Friday, August 20, 2010

What is going on elsewhere - Learning from others

Learning from others is critical to personal, institutional, professional, and business growth. In the field of 'building community' we are certainly ahead of many others here in Silver Spring; yet, we can still learn much from what is going on in other places... It is in that spirit that I share with you the following...

This blog posting is an "e-Bulletin" from the Deliberative Democracy Consortium, a group devoted to fermenting constructive dialogue in communities throughout the world... Comb it carefully; there's something here for everybody!...enJoy.

For a copy of The Next Form of Democracy, see
View the DDC Channel at


**DDC, NLC release Civic Engagement and Recent Immigrant Communities**

The DDC has worked with the National League of Cities (NLC) to develop a guide for public officials and other local leaders about developing strategies to engage recent immigrants. "Civic Engagement and Recent Immigrant Communities" is a planning guide to help leaders (including leaders who are themselves recent immigrants) set goals, agree on expectations, and decide what kinds of engagement will work best for their community. While it looks at public engagement through the lens of immigration, the planning recommendations and meeting agendas may be useful for leaders working on a variety of issues. Supported by a grant from the Rockefeller Brothers Fund, the guide will be used as part of NLC's Municipal Action for Immigrant Integration project. The guide is available on the DDC Resources page.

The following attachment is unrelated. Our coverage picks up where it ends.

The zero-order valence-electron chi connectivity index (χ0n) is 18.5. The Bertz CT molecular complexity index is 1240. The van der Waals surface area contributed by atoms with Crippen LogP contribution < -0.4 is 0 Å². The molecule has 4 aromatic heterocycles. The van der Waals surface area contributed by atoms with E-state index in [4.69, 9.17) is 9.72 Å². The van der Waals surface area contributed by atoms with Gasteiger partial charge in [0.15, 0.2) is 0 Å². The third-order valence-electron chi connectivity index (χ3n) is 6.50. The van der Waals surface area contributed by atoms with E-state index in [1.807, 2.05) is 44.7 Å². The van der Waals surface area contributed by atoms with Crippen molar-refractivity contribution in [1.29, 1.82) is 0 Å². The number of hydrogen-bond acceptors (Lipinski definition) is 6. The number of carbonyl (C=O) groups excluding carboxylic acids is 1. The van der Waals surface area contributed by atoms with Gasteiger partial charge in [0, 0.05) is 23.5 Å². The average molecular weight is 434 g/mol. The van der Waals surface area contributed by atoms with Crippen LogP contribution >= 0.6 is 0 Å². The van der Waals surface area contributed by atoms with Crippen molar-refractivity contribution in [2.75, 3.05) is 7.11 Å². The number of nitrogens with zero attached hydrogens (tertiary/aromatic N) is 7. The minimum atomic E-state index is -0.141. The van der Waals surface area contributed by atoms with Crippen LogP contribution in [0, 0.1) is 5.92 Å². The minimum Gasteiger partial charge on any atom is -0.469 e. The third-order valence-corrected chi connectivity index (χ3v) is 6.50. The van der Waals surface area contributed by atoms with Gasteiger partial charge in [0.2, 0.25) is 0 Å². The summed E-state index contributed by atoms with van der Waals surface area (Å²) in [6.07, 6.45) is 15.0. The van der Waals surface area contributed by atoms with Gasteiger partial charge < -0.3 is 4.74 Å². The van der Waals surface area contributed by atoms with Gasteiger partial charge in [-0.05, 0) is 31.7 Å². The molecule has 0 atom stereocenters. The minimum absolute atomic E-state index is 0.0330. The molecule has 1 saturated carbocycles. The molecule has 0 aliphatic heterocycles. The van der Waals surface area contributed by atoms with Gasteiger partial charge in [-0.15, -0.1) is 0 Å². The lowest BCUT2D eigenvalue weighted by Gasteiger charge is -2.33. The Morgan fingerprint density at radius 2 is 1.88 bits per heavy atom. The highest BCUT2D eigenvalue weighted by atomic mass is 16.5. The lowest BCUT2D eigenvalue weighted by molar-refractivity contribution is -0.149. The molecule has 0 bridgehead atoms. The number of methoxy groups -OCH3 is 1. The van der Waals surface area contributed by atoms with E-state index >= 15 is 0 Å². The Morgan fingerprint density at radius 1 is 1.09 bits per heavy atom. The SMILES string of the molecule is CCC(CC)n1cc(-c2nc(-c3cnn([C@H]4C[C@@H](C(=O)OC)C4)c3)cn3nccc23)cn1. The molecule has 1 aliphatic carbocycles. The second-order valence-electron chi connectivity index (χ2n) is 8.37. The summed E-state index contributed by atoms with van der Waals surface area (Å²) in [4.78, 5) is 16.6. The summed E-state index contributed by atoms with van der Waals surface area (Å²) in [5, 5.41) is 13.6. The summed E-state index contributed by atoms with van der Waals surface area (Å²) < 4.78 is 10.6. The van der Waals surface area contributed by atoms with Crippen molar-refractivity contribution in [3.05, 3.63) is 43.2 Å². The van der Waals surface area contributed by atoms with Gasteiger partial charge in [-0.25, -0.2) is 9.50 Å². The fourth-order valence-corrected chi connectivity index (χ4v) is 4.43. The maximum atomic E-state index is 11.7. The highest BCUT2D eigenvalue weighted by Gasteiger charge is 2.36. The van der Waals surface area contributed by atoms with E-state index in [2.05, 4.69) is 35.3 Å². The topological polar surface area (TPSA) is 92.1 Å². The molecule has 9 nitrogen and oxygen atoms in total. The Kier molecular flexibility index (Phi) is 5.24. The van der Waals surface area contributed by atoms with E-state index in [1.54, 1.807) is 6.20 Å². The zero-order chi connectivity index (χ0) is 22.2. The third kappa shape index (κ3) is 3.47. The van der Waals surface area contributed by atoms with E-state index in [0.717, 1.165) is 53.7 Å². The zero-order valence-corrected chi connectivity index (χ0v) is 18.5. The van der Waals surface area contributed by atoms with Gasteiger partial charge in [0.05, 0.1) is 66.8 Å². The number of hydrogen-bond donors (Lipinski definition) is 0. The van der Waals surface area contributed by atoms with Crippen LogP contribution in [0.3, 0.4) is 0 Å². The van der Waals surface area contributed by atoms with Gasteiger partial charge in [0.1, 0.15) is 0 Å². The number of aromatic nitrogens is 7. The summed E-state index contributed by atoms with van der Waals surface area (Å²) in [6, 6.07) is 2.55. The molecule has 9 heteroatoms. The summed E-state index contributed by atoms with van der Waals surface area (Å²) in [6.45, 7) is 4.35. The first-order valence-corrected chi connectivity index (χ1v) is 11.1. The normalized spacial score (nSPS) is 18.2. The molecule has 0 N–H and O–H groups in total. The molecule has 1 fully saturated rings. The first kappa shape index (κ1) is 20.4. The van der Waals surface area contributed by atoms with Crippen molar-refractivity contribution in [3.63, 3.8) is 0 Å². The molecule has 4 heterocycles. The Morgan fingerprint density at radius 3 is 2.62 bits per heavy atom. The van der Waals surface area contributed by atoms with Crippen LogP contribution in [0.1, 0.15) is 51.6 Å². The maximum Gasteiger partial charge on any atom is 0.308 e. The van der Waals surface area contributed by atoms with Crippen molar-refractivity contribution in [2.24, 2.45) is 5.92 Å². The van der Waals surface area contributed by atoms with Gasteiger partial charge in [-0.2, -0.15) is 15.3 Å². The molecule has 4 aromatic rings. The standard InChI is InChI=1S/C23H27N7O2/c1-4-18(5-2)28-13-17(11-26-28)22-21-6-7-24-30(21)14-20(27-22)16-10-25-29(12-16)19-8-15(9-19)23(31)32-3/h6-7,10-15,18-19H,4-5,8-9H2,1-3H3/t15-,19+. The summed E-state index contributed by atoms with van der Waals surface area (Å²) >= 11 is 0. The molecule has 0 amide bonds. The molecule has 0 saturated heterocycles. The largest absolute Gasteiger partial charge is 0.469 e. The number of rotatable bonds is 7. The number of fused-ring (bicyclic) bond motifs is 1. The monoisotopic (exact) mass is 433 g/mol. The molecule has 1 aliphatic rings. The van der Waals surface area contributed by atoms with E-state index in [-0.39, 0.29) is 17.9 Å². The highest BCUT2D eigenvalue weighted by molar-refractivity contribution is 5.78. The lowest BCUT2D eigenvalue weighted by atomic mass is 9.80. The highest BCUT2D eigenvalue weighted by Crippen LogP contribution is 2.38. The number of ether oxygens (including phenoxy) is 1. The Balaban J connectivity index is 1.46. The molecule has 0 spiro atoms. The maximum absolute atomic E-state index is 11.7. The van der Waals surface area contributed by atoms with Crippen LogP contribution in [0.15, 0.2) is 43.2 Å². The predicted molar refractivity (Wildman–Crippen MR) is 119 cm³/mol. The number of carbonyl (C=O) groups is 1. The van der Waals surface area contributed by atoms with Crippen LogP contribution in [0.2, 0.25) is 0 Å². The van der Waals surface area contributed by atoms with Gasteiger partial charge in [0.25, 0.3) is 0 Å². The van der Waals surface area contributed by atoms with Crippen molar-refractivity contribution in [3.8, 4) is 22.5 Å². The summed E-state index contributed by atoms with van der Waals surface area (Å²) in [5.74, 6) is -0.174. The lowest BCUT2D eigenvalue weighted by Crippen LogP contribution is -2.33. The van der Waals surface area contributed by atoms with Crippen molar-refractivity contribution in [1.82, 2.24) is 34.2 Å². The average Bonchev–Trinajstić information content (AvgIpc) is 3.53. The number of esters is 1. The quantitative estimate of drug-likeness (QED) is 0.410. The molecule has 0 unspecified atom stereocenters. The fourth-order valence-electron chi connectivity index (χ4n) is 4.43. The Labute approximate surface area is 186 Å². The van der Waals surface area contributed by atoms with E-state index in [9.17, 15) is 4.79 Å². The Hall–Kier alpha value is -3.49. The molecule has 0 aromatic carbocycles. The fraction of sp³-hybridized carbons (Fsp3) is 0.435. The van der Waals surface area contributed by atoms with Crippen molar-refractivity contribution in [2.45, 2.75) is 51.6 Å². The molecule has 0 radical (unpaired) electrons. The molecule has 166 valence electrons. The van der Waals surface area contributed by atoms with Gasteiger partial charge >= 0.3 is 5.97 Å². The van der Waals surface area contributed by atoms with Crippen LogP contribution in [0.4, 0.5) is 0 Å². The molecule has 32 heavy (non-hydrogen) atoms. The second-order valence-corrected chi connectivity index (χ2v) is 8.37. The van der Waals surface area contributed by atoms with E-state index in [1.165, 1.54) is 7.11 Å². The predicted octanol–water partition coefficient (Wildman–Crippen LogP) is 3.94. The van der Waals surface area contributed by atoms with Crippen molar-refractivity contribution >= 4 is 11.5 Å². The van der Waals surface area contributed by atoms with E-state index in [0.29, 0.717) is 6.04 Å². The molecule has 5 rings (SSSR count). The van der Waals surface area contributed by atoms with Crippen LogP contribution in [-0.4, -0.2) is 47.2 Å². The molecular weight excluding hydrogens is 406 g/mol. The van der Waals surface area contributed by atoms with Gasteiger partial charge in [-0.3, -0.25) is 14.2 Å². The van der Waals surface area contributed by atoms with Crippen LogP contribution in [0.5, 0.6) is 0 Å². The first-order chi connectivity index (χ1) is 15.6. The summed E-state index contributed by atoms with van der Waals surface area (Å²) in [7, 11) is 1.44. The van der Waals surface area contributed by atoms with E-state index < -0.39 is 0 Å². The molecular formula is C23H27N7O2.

**“Our Budget, Our Economy” links 3,500 people in budget deliberations **

Over 3,500 people gathered together at 57 sites across the country to deliberate about our nation’s fiscal future on Saturday, June 26, 2010. “Our Budget, Our Economy,” which was organized by AmericaSpeaks with support from the Peterson, Kellogg, and MacArthur Foundations, was one of the largest and most high-profile public deliberations in the U.S. to date. One session was even held in the virtual world Second Life. The sites were connected by live streaming video and keypad polling. At you can download the interim report to Congress, and a slideshow summarizing the report, to learn about how the process worked and what preferences were expressed by participants. The event generated a lively debate, including criticisms from both left and right and equally spirited commentary from proponents of public deliberation. Read Archon Fung’s “The Left Should Learn to Trust Americans” at and Carolyn Lukensmeyer’s “America Speaks on Long-Term Deficit Reduction” at

**CDC’s pioneering National Conversation reaches a crescendo**

The National Conversation on Public Health and Chemical Exposures was launched earlier this year by a coalition led by the Agency for Toxic Substances and Disease Registry, which is part of the Centers for Disease Control and Prevention (CDC). As part of this effort, more than 1000 people participated in 52 community conversations during May and June. Input from these discussions is now being incorporated into an action agenda with recommendations that can help government agencies and other organizations strengthen their efforts to protect the public from harmful chemical exposures. Reports from the Community Conversations are now available; an overall summary highlighting key themes, issues, and ideas will soon be released. You can view a map with information on each conversation and links to the reports that conveners submitted. More information is available at